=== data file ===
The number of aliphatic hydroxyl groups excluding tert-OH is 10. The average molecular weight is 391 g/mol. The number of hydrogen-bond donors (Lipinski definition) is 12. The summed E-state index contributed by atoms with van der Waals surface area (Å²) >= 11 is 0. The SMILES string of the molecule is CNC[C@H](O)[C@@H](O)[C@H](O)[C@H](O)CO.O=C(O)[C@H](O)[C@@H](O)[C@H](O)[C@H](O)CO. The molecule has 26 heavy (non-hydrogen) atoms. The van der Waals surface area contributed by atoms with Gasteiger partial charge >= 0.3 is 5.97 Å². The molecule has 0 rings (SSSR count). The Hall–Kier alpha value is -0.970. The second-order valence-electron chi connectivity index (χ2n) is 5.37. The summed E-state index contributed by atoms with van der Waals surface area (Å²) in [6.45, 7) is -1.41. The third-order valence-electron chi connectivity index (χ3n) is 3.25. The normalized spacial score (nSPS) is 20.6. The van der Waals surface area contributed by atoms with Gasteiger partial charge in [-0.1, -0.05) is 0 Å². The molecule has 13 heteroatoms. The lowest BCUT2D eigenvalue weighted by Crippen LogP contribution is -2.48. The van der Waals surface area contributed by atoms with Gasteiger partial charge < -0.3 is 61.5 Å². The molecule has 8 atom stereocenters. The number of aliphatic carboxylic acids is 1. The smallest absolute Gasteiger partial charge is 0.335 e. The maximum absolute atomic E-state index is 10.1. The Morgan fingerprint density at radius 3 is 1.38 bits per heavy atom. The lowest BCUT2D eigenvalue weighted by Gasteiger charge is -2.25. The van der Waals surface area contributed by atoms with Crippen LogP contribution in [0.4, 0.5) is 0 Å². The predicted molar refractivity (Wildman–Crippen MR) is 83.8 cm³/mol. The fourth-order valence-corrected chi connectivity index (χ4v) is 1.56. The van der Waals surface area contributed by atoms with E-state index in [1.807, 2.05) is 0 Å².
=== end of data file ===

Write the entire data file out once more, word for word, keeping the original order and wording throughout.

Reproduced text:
The number of aliphatic hydroxyl groups excluding tert-OH is 10. The average molecular weight is 391 g/mol. The number of hydrogen-bond donors (Lipinski definition) is 12. The summed E-state index contributed by atoms with van der Waals surface area (Å²) >= 11 is 0. The SMILES string of the molecule is CNC[C@H](O)[C@@H](O)[C@H](O)[C@H](O)CO.O=C(O)[C@H](O)[C@@H](O)[C@H](O)[C@H](O)CO. The molecule has 26 heavy (non-hydrogen) atoms. The van der Waals surface area contributed by atoms with Gasteiger partial charge >= 0.3 is 5.97 Å². The molecule has 0 rings (SSSR count). The Hall–Kier alpha value is -0.970. The second-order valence-electron chi connectivity index (χ2n) is 5.37. The summed E-state index contributed by atoms with van der Waals surface area (Å²) in [6.45, 7) is -1.41. The third-order valence-electron chi connectivity index (χ3n) is 3.25. The normalized spacial score (nSPS) is 20.6. The van der Waals surface area contributed by atoms with Gasteiger partial charge in [-0.1, -0.05) is 0 Å². The molecule has 13 heteroatoms. The lowest BCUT2D eigenvalue weighted by Crippen LogP contribution is -2.48. The van der Waals surface area contributed by atoms with Gasteiger partial charge < -0.3 is 61.5 Å². The molecule has 8 atom stereocenters. The number of aliphatic carboxylic acids is 1. The smallest absolute Gasteiger partial charge is 0.335 e. The maximum absolute atomic E-state index is 10.1. The Morgan fingerprint density at radius 3 is 1.38 bits per heavy atom. The lowest BCUT2D eigenvalue weighted by Gasteiger charge is -2.25. The van der Waals surface area contributed by atoms with Crippen LogP contribution in [0.4, 0.5) is 0 Å². The predicted molar refractivity (Wildman–Crippen MR) is 83.8 cm³/mol. The fourth-order valence-corrected chi connectivity index (χ4v) is 1.56. The van der Waals surface area contributed by atoms with E-state index in [1.807, 2.05) is 0 Å².